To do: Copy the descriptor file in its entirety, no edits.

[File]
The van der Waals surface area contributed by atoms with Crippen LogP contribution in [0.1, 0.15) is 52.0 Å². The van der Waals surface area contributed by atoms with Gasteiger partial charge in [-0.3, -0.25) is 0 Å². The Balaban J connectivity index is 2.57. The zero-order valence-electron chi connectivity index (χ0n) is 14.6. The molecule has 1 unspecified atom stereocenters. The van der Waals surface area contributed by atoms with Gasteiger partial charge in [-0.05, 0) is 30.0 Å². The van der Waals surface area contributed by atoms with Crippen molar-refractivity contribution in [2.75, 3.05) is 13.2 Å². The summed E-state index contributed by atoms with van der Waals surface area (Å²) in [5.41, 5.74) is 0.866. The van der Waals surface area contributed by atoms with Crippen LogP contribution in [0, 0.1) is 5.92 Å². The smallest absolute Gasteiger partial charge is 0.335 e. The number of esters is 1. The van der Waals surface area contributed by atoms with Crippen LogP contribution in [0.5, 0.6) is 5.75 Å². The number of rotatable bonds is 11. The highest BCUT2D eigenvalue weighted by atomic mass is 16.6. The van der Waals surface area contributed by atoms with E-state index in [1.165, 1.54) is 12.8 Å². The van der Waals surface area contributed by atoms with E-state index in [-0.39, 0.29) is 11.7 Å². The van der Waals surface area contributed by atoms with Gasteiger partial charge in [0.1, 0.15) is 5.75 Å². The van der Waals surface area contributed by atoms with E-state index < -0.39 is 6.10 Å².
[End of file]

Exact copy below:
The van der Waals surface area contributed by atoms with Crippen LogP contribution in [0.1, 0.15) is 52.0 Å². The van der Waals surface area contributed by atoms with Gasteiger partial charge in [-0.3, -0.25) is 0 Å². The Balaban J connectivity index is 2.57. The zero-order valence-electron chi connectivity index (χ0n) is 14.6. The molecule has 1 unspecified atom stereocenters. The van der Waals surface area contributed by atoms with Gasteiger partial charge in [-0.05, 0) is 30.0 Å². The van der Waals surface area contributed by atoms with Crippen molar-refractivity contribution in [2.75, 3.05) is 13.2 Å². The summed E-state index contributed by atoms with van der Waals surface area (Å²) in [5.41, 5.74) is 0.866. The van der Waals surface area contributed by atoms with Crippen LogP contribution in [0, 0.1) is 5.92 Å². The smallest absolute Gasteiger partial charge is 0.335 e. The number of esters is 1. The van der Waals surface area contributed by atoms with Crippen LogP contribution in [0.5, 0.6) is 5.75 Å². The number of rotatable bonds is 11. The highest BCUT2D eigenvalue weighted by atomic mass is 16.6. The van der Waals surface area contributed by atoms with E-state index in [1.165, 1.54) is 12.8 Å². The van der Waals surface area contributed by atoms with E-state index in [-0.39, 0.29) is 11.7 Å². The van der Waals surface area contributed by atoms with Gasteiger partial charge in [0.1, 0.15) is 5.75 Å². The van der Waals surface area contributed by atoms with E-state index < -0.39 is 6.10 Å².